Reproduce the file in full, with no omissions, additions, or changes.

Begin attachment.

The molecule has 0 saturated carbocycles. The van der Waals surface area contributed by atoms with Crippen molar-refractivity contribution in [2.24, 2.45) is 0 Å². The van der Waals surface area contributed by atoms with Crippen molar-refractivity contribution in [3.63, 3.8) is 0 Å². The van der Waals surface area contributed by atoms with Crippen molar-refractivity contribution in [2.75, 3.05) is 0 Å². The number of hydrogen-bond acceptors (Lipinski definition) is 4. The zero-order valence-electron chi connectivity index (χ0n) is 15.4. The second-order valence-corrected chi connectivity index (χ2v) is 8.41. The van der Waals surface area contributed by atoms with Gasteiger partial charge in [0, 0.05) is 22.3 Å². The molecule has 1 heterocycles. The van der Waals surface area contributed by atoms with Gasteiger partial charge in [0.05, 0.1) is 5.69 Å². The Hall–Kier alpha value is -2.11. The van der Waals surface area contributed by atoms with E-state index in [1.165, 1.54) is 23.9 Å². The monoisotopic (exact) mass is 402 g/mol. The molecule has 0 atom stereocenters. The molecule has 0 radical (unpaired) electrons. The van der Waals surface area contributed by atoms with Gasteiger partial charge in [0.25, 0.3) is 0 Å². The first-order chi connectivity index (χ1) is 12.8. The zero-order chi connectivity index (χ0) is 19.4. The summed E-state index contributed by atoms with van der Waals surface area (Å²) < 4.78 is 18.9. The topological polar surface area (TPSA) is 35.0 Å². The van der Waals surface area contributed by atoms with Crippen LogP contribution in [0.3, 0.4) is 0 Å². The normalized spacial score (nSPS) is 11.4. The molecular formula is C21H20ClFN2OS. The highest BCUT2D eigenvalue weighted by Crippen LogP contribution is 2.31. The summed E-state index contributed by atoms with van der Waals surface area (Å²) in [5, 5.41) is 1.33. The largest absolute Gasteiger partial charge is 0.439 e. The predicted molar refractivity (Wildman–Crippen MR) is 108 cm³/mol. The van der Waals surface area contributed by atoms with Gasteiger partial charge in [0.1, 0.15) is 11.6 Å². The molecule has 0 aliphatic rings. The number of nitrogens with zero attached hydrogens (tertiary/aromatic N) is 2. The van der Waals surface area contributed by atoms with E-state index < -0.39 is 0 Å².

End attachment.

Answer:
The molecule has 0 saturated carbocycles. The van der Waals surface area contributed by atoms with Crippen molar-refractivity contribution in [2.24, 2.45) is 0 Å². The van der Waals surface area contributed by atoms with Crippen molar-refractivity contribution in [3.63, 3.8) is 0 Å². The van der Waals surface area contributed by atoms with Crippen molar-refractivity contribution in [2.75, 3.05) is 0 Å². The number of hydrogen-bond acceptors (Lipinski definition) is 4. The zero-order valence-electron chi connectivity index (χ0n) is 15.4. The second-order valence-corrected chi connectivity index (χ2v) is 8.41. The van der Waals surface area contributed by atoms with Gasteiger partial charge in [0, 0.05) is 22.3 Å². The molecule has 1 heterocycles. The van der Waals surface area contributed by atoms with Gasteiger partial charge in [0.05, 0.1) is 5.69 Å². The Hall–Kier alpha value is -2.11. The van der Waals surface area contributed by atoms with E-state index in [1.165, 1.54) is 23.9 Å². The monoisotopic (exact) mass is 402 g/mol. The molecule has 0 atom stereocenters. The molecule has 0 radical (unpaired) electrons. The van der Waals surface area contributed by atoms with Gasteiger partial charge in [0.25, 0.3) is 0 Å². The first-order chi connectivity index (χ1) is 12.8. The zero-order chi connectivity index (χ0) is 19.4. The summed E-state index contributed by atoms with van der Waals surface area (Å²) < 4.78 is 18.9. The topological polar surface area (TPSA) is 35.0 Å². The van der Waals surface area contributed by atoms with Crippen LogP contribution in [0.3, 0.4) is 0 Å². The normalized spacial score (nSPS) is 11.4. The molecular formula is C21H20ClFN2OS. The highest BCUT2D eigenvalue weighted by Crippen LogP contribution is 2.31. The summed E-state index contributed by atoms with van der Waals surface area (Å²) in [5, 5.41) is 1.33. The largest absolute Gasteiger partial charge is 0.439 e. The predicted molar refractivity (Wildman–Crippen MR) is 108 cm³/mol. The van der Waals surface area contributed by atoms with Gasteiger partial charge in [0.1, 0.15) is 11.6 Å². The molecule has 0 aliphatic rings. The number of nitrogens with zero attached hydrogens (tertiary/aromatic N) is 2. The van der Waals surface area contributed by atoms with E-state index < -0.39 is 0 Å².